Most children who show up in the pediatric emergency department (PED) have a “regular” pediatrician or primary care physician—but not necessarily access to those physicians at times their parents think it’s absolutely necessary for their child to see a doctor, say the authors of a new article published in Pediatric Emergency Care. This leads to a two-fold problem: First, overcrowding in PEDs and, ultimately, diminished quality of care, according to their data. Second, as is the case with patients of all ages, too many of those visits to the PED turn out to be nonemergent. Out of 635 patients with a Paediatric Canadian Triage and Acuity Score of 4 or 5, only 25% were found to need truly emergent care at the time of their PED visit. Perceived expertise at the tertiary care hospital and ease of getting test results were the most common reasons (93% and 81%, respectively) for the children to have been brought in. The authors concluded that greater access to physicians outside of “normal” office hours, including testing capabilities, would likely reduce unnecessary trips to PEDs and, as a result, improve the quality of care for all. Though urgent care was not part of the discussion, it seems likely the  growth of the pediatric urgent care center market in the U.S.—which by its very nature will increase access as described by the authors—will help ease the traffic in PEDs and improve quality of care across the board.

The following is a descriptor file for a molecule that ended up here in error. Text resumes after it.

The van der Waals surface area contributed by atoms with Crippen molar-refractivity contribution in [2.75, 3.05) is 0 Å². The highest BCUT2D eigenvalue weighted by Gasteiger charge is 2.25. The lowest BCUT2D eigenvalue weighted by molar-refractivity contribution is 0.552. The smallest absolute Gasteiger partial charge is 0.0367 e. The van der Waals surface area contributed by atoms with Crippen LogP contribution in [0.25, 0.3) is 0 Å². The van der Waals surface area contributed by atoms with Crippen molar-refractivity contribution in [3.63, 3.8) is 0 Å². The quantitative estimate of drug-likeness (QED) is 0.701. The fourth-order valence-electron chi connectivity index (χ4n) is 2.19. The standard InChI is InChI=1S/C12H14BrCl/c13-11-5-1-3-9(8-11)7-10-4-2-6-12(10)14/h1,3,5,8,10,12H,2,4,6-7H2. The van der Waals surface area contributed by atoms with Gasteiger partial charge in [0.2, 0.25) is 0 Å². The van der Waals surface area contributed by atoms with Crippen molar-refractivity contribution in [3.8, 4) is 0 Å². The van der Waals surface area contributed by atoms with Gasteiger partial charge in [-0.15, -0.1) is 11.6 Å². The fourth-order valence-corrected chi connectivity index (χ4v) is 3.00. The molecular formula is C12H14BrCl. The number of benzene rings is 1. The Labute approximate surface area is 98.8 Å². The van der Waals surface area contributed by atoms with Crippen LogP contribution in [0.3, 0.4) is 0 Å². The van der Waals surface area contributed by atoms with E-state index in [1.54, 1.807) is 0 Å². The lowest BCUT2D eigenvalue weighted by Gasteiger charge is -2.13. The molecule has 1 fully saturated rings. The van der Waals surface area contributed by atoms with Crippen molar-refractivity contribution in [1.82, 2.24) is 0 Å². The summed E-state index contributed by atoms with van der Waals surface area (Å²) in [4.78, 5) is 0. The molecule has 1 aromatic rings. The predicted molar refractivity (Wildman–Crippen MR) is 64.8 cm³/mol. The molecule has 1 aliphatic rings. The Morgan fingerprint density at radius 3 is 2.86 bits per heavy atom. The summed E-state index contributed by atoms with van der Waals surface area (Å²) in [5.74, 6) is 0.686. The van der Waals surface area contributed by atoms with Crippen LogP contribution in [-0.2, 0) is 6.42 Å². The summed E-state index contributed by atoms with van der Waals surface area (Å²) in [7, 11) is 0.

As Volume Goes Up, Quality of Care Goes Down in Pediatric Emergency Rooms
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